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First woman premier retires at 84

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COLOMBO, Sri Lanka — Sirimavo Bandaranaike, who became the world's first woman prime minister when she was elected head of Sri Lanka's government four decades ago, retired from office Thursday at the age of 84.

Bandaranaike, a dominant force in Sri Lankan politics, served three terms as prime minister and is the mother of Sri Lankan President Chandrika Kumaratunga. Even during her most recent term, in an era when the country's prime ministership is mostly a ceremonial post, she wielded enormous power.

But Bandaranaike has been in poor health for months, and she stepped down to let her daughter reorganize the Cabinet ahead of elections. A stunned parliament was told Thursday that her post will be filled by Ratnasiri Wickramanayaka, the country's minister of public administration and home affairs.

The resignation appears to end a four-decade run of victory, disgrace and redemption for a woman who took power six years before Indira Gandhi became India's first woman prime minister. The election of a woman head of government was so unusual on July 20, 1960, that newspapers weren't sure what to call her.

"There will be need for a new word. Presumably, we shall have to call her a Stateswoman," London's Evening News wrote the next day. "This is the suffragette's dream come true."

Born Sirimavo Ratwatte on April 17, 1916, Bandaranaike was a member of one of this Indian Ocean island's wealthiest families. In 1940 she married Soloman Dias Bandaranaike, a senior politician in the United National Party that was governing Sri Lanka, then called Ceylon.

After breaking away to form his own Sri Lanka Freedom Party, her husband was elected prime minister in 1956. A deranged Buddhist monk assassinated him three years later.

After a period of mourning, Bandaranaike transformed from a shy housewife to a political dynamo: She campaigned for her husband's party in the 1960 elections and became party leader in May of that year.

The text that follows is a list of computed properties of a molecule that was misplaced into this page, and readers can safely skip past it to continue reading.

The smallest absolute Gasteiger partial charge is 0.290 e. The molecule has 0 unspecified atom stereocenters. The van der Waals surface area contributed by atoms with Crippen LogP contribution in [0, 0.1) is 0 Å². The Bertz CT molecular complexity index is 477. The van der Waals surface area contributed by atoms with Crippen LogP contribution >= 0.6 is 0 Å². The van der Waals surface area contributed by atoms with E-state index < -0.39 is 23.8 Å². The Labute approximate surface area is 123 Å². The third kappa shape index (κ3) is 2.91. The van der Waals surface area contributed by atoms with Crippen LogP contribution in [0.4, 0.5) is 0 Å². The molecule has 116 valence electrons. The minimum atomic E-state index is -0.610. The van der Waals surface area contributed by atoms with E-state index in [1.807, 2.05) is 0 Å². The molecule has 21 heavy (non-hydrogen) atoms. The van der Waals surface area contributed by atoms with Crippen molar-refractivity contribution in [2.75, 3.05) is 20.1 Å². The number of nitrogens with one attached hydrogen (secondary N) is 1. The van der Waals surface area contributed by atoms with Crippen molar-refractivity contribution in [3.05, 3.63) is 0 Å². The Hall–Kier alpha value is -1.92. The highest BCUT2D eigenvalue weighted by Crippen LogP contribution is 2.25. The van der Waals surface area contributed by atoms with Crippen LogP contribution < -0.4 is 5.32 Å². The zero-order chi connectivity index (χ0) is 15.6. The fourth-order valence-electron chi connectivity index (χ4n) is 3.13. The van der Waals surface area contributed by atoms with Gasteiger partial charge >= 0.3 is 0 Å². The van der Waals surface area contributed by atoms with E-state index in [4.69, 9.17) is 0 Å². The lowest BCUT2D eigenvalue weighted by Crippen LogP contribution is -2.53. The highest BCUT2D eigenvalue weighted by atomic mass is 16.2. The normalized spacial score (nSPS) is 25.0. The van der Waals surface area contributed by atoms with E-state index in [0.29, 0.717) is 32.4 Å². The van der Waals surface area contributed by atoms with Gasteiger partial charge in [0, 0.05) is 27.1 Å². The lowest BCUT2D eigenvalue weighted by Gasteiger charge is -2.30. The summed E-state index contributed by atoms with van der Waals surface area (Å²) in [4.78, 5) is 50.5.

In her first speech after winning election she addressed the women of Sri Lanka, saying, "My victory is really their victory." And at the Commonwealth Prime Ministers Conference in London in March 1961, Bandaranaike became the first woman to sit at the conference table among some of the world's most eminent statesmen.

She governed until 1965, lost the next election, then regained power in 1970.

"She knew her priorities very well and had foresight," said Jehan Perera, a Sri Lankan political analyst. "She knew keeping good relations with big neighbor India was very crucial for a small country like ours."

Despite her wealth and her party's rightist tradition, Bandaranaike began shifting toward more leftist policies. She became influenced by strong personal ties with China and with Indira Gandhi, her Indian counterpart.

"She and the late Mrs. Gandhi had a personal rapport. Both had some similarities, like losing their husbands at young age and coming from top class families," Perera said.

As part of her Cold War shift toward the Soviet bloc, Bandaranaike ordered the U.S. Peace Corps out of Sri Lanka in 1970 and closed the Israeli Embassy. Two years later she made the country a republic.

During that term she also nationalized private companies and church schools. Imports were banned. Many Sri Lankans still remember the long queues for bread and rationing of basic necessities such as rice and cloth.

She used the military to ruthlessly crush a 1971 insurrection by Marxist rebels, killing as many as 20,000 people. The small Marxist parties who were part of her coalition government began to desert her.

Bandaranaike's unpopularity grew when she nationalized the country's largest newspaper groups and postponed elections for two years. When they were finally held in 1977, her party was reduced to a mere eight seats in the 157-member Parliament, down from 90 in 1970.

Bandaranaike managed to keep her own seat from her hometown, Attanagalla, 20 miles northeast of the capital, Colombo. But in 1980 parliament expelled her, accusing her of misusing power while prime minister, and banned her from public office for seven years. Her civic rights were restored in 1986.

Suffering from diabetes and a foot problem that eventually put her in a wheelchair, Bandaranaike reduced her political activities. In 1993 Kumaratunga took over the party's leadership, and when she was elected president a year later, she appointed her trusted mother to the prime minister's post.

Bandaranaike's successor, Wickramanayaka, is expected to shore up support for Kumaratunga among powerful Buddhist clergy who violently opposed her plan to give autonomy to minority ethnic Tamils in Sri Lanka's north. Tamils accuse the government of widespread discrimination in education and jobs, and Tamil rebels have fought a 17-year war that has cost more than 62,000 lives.